Elsie at the World's Fair by Martha Finley
Sight-seeing was resumed again the next day, much time being spent in the Manufactures and Liberal Arts Building, the marvel of the Exposition, covering more than forty acres of ground, and filled with curious and beautiful things from almost every quarter of the globe. Hours were spent there, then a ride in an electric boat on the lagoon was taken as a restful form of recreation.
The greater part of the afternoon was spent in the ever-fascinating Midway Plaisance, then they returned to the yacht for their evening meal and an hour or two of restful chat in the easy-chairs on its deck, and with the setting of the sun the older ones returned to the Court of Honor, leaving the children in bed and under the ever-watchful care of their nurse.
Much the same sort of life continued for a week or more; then many of the friends found it necessary to return to their homes. The cousins from Pleasant Plains were among that number, and the day before leaving young Percy seized a rare opportunity for a word in private with Captain Raymond.
"I have been coveting such a chance as this, sir," he said, coloring with embarrassment, "but--but couldn't find it till now. I--I--want----"
"Speak out, my young friend," said the captain kindly, "I am ready to listen to whatever you may have to say, and if in my power to assist you in any way, shall feel it a pleasure to do so; particularly as you are a relative of my wife."
Percy had had but little opportunity for showing his penchant for Lucilla, and the young girl's father was not thinking of her, but imagined there might be some business venture in which the young man desired his assistance.
"You have perhaps something to tell me of your plans and prospects for the future," he said enquiringly, "and if so, possibly I may be able to exert influence, or render assistance, in some way; it will give me pleasure, I assure you, to do anything in my power; so do not be afraid to speak out."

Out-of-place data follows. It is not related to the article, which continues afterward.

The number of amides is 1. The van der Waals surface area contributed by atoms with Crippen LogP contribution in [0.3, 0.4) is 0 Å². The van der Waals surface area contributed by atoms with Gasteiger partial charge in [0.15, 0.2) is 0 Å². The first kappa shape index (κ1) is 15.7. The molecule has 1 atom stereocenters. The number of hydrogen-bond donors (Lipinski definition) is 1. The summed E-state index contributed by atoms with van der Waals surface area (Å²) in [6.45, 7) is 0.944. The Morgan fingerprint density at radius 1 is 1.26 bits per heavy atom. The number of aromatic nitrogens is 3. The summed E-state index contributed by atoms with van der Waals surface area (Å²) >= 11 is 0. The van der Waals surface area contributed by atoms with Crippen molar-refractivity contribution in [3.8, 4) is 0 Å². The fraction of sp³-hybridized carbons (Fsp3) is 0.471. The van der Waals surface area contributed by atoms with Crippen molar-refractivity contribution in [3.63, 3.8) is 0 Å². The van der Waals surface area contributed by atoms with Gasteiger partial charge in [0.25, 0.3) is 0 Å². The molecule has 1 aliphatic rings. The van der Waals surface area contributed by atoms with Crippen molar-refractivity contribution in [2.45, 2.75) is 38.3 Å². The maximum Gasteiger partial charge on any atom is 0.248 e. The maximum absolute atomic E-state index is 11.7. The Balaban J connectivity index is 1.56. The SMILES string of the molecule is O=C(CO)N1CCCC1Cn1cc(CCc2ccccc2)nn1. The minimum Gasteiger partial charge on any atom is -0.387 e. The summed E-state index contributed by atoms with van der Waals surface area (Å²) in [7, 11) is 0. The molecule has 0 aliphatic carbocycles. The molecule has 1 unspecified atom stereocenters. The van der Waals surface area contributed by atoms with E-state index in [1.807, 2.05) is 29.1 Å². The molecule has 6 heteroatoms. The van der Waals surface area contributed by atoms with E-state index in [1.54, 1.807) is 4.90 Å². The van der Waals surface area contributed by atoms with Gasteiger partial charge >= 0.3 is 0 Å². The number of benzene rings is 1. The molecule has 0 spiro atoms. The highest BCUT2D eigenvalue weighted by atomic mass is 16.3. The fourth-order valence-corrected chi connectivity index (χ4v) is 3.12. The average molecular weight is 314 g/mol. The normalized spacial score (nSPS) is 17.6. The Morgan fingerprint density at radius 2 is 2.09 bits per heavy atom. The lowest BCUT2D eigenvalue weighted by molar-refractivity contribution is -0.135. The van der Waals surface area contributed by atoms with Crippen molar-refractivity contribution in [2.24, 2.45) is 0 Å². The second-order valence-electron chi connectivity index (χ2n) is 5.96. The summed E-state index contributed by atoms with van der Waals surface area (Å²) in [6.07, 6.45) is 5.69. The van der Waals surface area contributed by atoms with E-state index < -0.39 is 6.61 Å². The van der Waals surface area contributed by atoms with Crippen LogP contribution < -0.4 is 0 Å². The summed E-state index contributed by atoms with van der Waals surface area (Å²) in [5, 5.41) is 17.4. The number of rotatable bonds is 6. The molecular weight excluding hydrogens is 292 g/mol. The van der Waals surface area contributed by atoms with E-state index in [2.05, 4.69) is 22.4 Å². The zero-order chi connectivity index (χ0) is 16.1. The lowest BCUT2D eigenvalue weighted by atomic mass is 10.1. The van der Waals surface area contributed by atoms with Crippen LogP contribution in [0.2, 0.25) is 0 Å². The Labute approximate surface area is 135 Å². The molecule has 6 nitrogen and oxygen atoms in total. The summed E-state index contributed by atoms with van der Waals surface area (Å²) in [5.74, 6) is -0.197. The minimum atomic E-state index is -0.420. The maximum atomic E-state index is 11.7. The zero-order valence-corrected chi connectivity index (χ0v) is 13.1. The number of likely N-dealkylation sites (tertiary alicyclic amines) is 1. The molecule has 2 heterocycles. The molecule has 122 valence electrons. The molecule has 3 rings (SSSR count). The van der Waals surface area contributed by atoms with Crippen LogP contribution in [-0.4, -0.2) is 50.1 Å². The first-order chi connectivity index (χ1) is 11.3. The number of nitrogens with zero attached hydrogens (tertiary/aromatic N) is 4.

"You are very kind, captain, very kind indeed," stammered Percy, flushing more hotly than before, "but that--that is not it exactly. I hope you won't be angry, but I have been trying to screw up my courage to ask for--something far more valuable than money, influence, or anything else that could be thought of. I--I love your daughter, sir,--Miss Lucilla--and--and I hope you won't forbid me to tell her so."
He drew a sigh of relief that at last the Rubicon was crossed--his desire and purpose made known; but a glance at the captain's grave and troubled face dashed his hopes to the ground.
A moment of silence followed, then Captain Raymond spoke in gentle, sympathetic tones.
"I am sorry, very sorry to disappoint you, my young friend; but I cannot grant your request. Lucilla is but a child yet--a mere school-girl; and such I intend to keep her for some six years or more to come. I have no objection to you more than to any other man, but cannot consent to allowing her to be approached on that subject until she reaches much more mature years."
"And in the meantime somebody else will in all probability get ahead of me," sighed Percy. "Oh, sir, can I not persuade you to revoke that decision and let me at least learn from her own lips whether or not she cares for me?"
"I think I can furnish all the information you wish in that line," returned the captain, laying a kindly hand on the young man's shoulder, "for hardly an hour ago she told me--as she has many times before--that she loved no one else in the wide world half so dearly as her father."
"Well, sir, I am glad of it, since you won't let me speak yet," said Percy with a rueful sort of smile. "But--please don't blame me for it--but I can't feel satisfied to be forbidden to speak a word, considering how very far apart our homes are, and that we may not meet again for years--if ever--and that--Chester Dinsmore, who is, I can see plainly enough, over head and ears in love with her--will be near her all the time and have every chance to cut me out."